Sunday News Roundup 22.12.18: OTO annual report, CRA jabs nurses, Williams warns, and more Canadian accounting news
Wrapping up the odds and ends from the past week in Canadian accounting news
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TORONTO, Dec. 18, 2022 – As the year comes to a close and another tax season looms ahead, service standards at the Canada Revenue Agency will be a concern for many Canadian accountants. This past Tuesday, Canada's Taxpayers' Ombudsperson, François Boileau, released his second annual report, Service Matters: Numbers Speak Volumes.
Boileau spoke to Canadian Accountant back in March 2021, when he took over the job from Sherra Profit, and discussed the record of the Canada Revenue Agency. His top priorities at the time were CRA service and communications standards, especially as they related to vulnerable populations in Canada. That was reflected in media coverage, which reported a sharp increase in service complaints, primarily due to pandemic benefits, and the slow service Canadians receive from CRA contact centres.
Boileau would like to see low-income Canadians file for the refunds they deserve, and wants the CRA to warn Canadians applying for benefits about the rsik of clawbacks. No mention, sorry to say, of tax preparers or accountants, although the ombudsperson is calling for the CRA to make technical changes in terms of security and verification.
And now, on to the rest of the news from the past week in Canadian accounting.
CRA sticks it to Canadian cross-border nurses
Here’s a weird one. According to the CBC, the CRA is playing Scrooge and freezing accounts of Canadian nurses working in US states over unpaid income taxes. Nurses are suddenly seeing their bank accounts emptied and are begging relatives for money. Now the nurses, who typically live in border towns like Windsor, will have to wait months for their appeals and a chance to get their money back.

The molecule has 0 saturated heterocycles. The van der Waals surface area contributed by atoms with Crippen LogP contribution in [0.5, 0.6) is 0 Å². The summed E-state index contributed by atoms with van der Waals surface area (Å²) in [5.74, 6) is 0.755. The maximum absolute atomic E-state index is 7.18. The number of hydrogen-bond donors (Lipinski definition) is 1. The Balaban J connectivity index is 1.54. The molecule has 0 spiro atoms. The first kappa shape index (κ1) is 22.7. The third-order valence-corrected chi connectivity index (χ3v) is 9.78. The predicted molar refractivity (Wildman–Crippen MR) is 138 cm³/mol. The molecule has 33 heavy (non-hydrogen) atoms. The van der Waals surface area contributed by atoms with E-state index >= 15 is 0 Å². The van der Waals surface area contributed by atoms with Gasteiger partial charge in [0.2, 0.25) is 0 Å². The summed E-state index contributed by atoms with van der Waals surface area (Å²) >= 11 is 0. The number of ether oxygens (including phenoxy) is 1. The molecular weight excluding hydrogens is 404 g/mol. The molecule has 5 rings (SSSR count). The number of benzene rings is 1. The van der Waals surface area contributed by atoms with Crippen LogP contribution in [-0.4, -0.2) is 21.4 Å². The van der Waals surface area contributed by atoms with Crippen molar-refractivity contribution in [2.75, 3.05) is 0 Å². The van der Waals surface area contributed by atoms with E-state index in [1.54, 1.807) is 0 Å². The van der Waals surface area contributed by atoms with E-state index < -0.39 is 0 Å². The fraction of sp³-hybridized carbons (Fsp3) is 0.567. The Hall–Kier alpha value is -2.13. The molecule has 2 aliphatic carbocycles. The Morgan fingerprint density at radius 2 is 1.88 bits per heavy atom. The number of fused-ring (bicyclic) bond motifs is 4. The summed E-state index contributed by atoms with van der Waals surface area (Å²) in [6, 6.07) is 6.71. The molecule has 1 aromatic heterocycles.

The issue seems to lie with the US Internal Revenue Agency, which is taking six to eight months to process the average tax return, after years of budget cuts and antiquated technology. But, according to Ian Murphy, CPA, CA of MCO Partners in Windsor, there are massive backlogs at the CRA as well, because “the agency is under-staffed, under-trained and broke."
US audit watchdog keeps warning accountants
South of the border, the Public Company Accounting Oversight Board marked a major victory under Chair Erica Williams, negotiating full access to inspect and investigate firms in China for the first time ever, and removing the risk that around 200 Chinese companies could be kicked off U.S. stock exchanges.
Williams also delivered keynote remarks at annual conference of American CPAs, and urged accounting firms to “resist complacency, sharpen your focus and meet your responsibility to verify the honesty our system depends on with a vigilance that is worthy of [investors’] trust.” It was an interesting speech, as Williams lauded audit improvements under the Sarbanes-Oxley Act, which not so long ago seemed under threat by the Trump administration.
Williams then lit into the audience, noting an increase of audit deficiencies in both US and non-US firms, and declared: “the PCAOB will not tolerate unethical behavior. I have said before, and I will say again, the PCAOB means business when it comes to enforcement.” Hard to imagine a Canadian regulator dressing down the accounting profession in the same way.
Quick Hits: Articles of Interest
Five ways to take advantage of tax benefits when donating to charity (Financial Post)
UK Audit Watchdog Wants More Cash, Slams Market Reform Delays (Bloomberg Tax)
Audits could solve crypto’s transparency problem. Why is that so hard? (Fortune Crypto)
SEC Adopts Final Rules For Recovery Of Erroneously Awarded Compensation (Mondaq)
By Canadian Accountant staff.